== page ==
Very definitely as you described. 1s (best dress rig) are tailored – mine, from Turner Virr, were “pick the best size off-the-peg, then Perry would adjust sleeve and leg length and such” over a decade ago, and then -while the extra medal ribbons went on – I just had them adjusted where they somehow shrank a little around my middle.

    All the various working dress, though, is “pick the size that makes you least look like you covered yourself in glue and ran through the clothing stores”. If you’re really stuck – for instance, like me with a lot of neck and shoulders, but still reasonably slim elsewhere – you either pay to get stuff tailored, or just accept that a No. 3 shirt that I can button the collar of, and whose cuffs reach my wrists rather than stopping halfway past the elbow, is going to billow like a sail around my weedy torso.

    In general it seems to work OK as far as day-to-day clothing goes – especially since Second Sea Lord said he wanted us all in Action Working Dress (blue rig) rather than 3s (black trousers, white shirt – for the Ryanair pilot / bus driver look). AWD is made on the same designs as the Army’s MTP combat pyjamas, and is a decent design that seems to fit most people adequately; it’s designed for mobility rather than smartness.

    Generally, when you get out to combat gear like webbing it’s all so modular that it’s easy to adjust to fit a typical fit human, male or female.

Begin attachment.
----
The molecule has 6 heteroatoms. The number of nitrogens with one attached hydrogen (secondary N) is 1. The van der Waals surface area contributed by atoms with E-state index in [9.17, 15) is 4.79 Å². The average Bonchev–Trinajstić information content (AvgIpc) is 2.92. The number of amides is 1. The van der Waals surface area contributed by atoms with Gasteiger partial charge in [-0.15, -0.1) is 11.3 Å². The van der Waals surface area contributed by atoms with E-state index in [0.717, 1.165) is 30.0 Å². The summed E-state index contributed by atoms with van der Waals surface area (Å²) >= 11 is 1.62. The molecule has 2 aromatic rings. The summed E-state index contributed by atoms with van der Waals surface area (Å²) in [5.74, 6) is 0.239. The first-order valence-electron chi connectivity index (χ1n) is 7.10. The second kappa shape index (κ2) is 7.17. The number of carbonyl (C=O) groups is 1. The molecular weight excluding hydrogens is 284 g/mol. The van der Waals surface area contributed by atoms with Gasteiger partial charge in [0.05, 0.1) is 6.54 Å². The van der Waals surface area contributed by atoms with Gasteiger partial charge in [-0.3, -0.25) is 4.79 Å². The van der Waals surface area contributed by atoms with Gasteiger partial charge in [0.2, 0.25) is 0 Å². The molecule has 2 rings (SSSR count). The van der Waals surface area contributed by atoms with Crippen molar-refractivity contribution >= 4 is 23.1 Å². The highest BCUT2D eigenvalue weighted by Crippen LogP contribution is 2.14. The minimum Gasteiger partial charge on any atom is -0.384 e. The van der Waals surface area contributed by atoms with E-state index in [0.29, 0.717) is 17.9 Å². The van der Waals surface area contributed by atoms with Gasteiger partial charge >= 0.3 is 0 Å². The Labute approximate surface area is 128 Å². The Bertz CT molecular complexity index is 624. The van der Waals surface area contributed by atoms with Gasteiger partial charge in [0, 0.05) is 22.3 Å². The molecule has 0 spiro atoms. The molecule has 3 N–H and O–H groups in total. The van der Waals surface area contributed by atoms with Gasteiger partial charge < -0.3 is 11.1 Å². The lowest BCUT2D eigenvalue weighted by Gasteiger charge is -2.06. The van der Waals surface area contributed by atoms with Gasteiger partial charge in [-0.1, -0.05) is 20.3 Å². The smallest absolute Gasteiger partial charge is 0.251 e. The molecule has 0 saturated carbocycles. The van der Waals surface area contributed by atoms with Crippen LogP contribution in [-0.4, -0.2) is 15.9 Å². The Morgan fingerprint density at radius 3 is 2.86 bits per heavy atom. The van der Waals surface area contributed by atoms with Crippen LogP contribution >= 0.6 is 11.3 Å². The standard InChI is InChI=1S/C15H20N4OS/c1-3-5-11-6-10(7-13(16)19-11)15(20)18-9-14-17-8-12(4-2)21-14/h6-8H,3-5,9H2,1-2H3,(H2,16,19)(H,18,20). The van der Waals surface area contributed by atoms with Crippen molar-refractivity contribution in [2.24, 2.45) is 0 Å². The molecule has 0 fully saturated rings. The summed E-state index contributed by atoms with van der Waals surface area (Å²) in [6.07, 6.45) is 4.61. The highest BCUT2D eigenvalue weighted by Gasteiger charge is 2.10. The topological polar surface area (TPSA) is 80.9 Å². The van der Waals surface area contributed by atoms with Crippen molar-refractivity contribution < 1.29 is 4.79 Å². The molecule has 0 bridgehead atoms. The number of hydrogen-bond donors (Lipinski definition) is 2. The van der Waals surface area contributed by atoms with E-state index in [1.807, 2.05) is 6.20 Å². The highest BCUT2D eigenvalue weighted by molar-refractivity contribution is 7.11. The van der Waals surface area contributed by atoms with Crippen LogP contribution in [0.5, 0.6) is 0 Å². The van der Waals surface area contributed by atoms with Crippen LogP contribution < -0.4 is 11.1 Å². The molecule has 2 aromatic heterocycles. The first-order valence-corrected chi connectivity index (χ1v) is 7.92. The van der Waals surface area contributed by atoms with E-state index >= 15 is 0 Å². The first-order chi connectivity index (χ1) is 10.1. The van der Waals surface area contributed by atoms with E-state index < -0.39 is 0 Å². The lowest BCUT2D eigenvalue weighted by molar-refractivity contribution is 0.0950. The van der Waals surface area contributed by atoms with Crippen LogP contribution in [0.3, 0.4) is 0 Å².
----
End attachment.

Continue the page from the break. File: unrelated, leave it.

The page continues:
The issue comes on stuff like body armour, especially since we moved from the 1990s ECBA (Kevlar vest with a paperback-sized ceramic plate over your main cardiovascular system front and back, that was reasonably adaptable to both genders) to the Osprey that replaced it (much larger plates covering more of your torso; – that doesn’t fit onto female anatomy easily), and since I don’t need to wear it I don’t know what the current situation is.

  10. Does it really matter what you’re wearing when you’re being machine gunned? Or doing the machine gunning for that matter. The military eh? Incomprehensible.

  11. jhg,
    See, that’s why you need both the collar size and the inside leg. Collar size gives you girth, inside leg gives you length. Good enough for government work.

  12. In my strictly civilian life I have solved much of the clothes-sizing problem, at least for swanning around inside the house.

    I wear a nightshirt. As long as it’s big enough at shoulders and chest everything is OK. It also ventilates my goolies very agreeably. I suppose I should wear my kilt but I bought it back when I was slim; now I’m too fat for it. Yer Greeks and Romans didn’t piss about in trousers – strictly for barbarians, they were.

    Should I try a toga or perhaps Arab garb?

  13. “Female soldiers look less smart than their male counterparts due to “ill-fitting” uniforms, a new report has found”

    This isn’t true.

    What is true is that women’s uniforms are not . . . flattering, in general. They don’t show dat ass. Don’t emphasize dem toddies.

    Which is actually kind of the *point* of the style they’re done in.

  14. When I was an articled clerk, I audited the books of a tailors in Sackville Street, who tailor-made officers uniforms for some members of the Household Division and others. They used to visit Sandhurst for fittings. I once spent 3 days counting buttons! They still had gold braid, last used in 1945, and had, in the basement, some Napoleonic uniforms which had never been collected.